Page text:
(Norwegian) Trader blows €100m hole in Nasdaq’s Nordic power market

Discussion in 'Wall St. News' started by Laissez Faire, Sep 13, 2018.

  1. Power trader Einar Aas has been impressively consistent and have made huge amounts of money from the markets as an independent trader for many years now. Multiple years he's had the highest income in Norway. Thus, these news were quite unexpected and sad.

    Seems like he's been both overleveraged and caught in an abnormal market move. His entire fortune and even more is gone.

    Trader blows €100m hole in Nasdaq’s Nordic power market

    NASDAQ Default Notice
     
    TraDaToR likes this.
  2. destriero

    destriero

    Aas has like $100MM in real estate alone. He'll be just fine.
     
  3. There's been a press release by him personally where he's stating that he's personally bankrupt.
     
  4. destriero

    destriero


    What's he gonna say? Come take my RE investments?
     
    Here4money and zdreg like this.
  5. If he personally owes money, that's the expected outcome anyway, isn't it?
     
  6. schweiz

    schweiz

    This shows why the ever compounding trading and becoming the richest man on earth is BS. He was far richer then me, but things can change: now I am ahead of him. :D

    Einar Aas will easily find people with money to start again in a partnership. So he will come back.
     
  7. zdreg

    zdreg

    Trader blows €100m hole in Nasdaq’s Nordic power market Loss raises questions over clearing-house controls on eve of Lehman anniversary Share on Twitter (opens new window) Share on Facebook (opens new window) Share on LinkedIn (opens new window) Save Save to myFT Philip Stafford and David Sheppard in London 2 HOURS AGO Print this page128 One of Norway’s richest men has blown a hole of more than €100m in a stability fund that ensures the safety of derivatives-trading in European electricity markets. Coming in the same week as the 10th anniversary of Lehman Brothers’ collapse, the trading losses will focus attention on the robustness of standards promoted by policymakers globally after the financial crisis. Einar Aas, a private trader who has been among Norway’s highest earners in recent years thanks to aggressive bets in European power markets, saw his positions collapse on Monday after extreme market moves in German and Nordic energy markets. Nasdaq, the principal trading exchange where futures contracts tied to physical energy markets in the Nordic region are transacted, said Mr Aas had defaulted on Tuesday after he was unable to meet margin calls at its clearing house on lossmaking trades. In a short statement Mr Aas said he suffered huge personal losses and likely bankruptcy. Nasdaq said he was barred from trading on the exchange. Authorities singled out clearing houses as pillars of global market stability to withstand the next financial crisis. These entities stand between two parties in a trade to help prevent the fallout from defaults rippling through the market. Nasdaq said the size of his positions blew through several layers of safeguards designed to protect the clearing house from hefty losses. Mr Aas was clearing his own trades, rather than going through a broker. Aside from having lost his initial margin on the trades, he will also lose the €36m he provided as additional margin as the trade soured. That prompted Nasdaq to cut the entire trade on Wednesday and the exchange confirmed that the loss accounted for all of the exchange’s own default fund of €7m and swallowed €107m, or two-thirds, of its €166m mutual default fund that clearing house members must contribute to. Recommended Financial crisis: Are we safer now? After the crisis, the banks are safer but debt is a danger With Nasdaq and members of its clearing house repairing the damage, questions as to how a single trader could come close to wiping out the clearing house’s layers of protection will merit the attention of regulators, including the European Central Bank. Members of the clearing house include some of the biggest banks and energy traders such as Morgan Stanley, UBS and Equinor, Norway’s state oil company. They will receive a letter from Nasdaq in the coming days requesting the payment of the funds within 48 hours. The catalyst for the trading loss was a series of backfiring bets on the price difference between German and Nordic power markets, according to multiple sources in the industry. Mr Aas’s trades were positioned for the gap between the two to narrow, but instead it widened sharply to a level 17 times larger than normal. That move was triggered, in part, by a jump in the price of carbon allowances in Europe that have been the best performing commodity so far this year and a source of bumper profits for hedge funds and investment banks. Rising carbon prices, which are trading at a decade high, have dragged up natural gas and electricity markets in continental Europe. At the same time, a forecast of wetter than previously anticipated weather in the Nordic region, where hydropower is a big contributor to electricity supplies, pushed prices on the so-called Nordpool market far lower. Mr Aas had a taxable income of Nkr833m ($101m) and a fortune of about Nkr2.1bn ($245m) in 2016, according to the Norwegian government’s public tax return data. The media-shy energy trader, from Grimstad in southern Norway, worked at Interkraft Trading, owned by Agder Energi, before leaving to trade with Nkr250,000 ($30,000) of his own money, according to Norwegian newspaper reports.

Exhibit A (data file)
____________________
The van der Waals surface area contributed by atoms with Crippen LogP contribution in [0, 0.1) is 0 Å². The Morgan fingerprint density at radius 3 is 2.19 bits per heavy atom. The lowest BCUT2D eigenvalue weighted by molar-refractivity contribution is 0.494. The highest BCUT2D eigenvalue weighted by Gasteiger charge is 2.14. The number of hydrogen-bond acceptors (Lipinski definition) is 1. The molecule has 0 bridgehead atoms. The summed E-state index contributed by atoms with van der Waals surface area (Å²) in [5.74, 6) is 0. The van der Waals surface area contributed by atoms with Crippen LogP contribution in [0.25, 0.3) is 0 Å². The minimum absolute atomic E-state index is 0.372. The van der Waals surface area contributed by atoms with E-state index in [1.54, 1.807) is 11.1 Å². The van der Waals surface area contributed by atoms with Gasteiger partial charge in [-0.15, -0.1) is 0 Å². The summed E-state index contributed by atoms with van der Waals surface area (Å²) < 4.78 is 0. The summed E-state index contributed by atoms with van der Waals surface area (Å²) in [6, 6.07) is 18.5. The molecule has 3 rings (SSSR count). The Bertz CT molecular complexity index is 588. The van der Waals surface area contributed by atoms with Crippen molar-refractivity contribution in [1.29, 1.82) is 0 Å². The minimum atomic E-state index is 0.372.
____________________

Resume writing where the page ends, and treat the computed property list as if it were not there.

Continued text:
8. destriero

    destriero


    Not in my experience.
     
  9. "Aggressive bets" is indeed the key term here...
     
  10. comagnum

    comagnum

    Wow, that Norway trader left a prop shop to trade with $30k and built it up his fortune to $245M. This guy sure is a model for "Go big or go home!".
     
    #10     Sep 13, 2018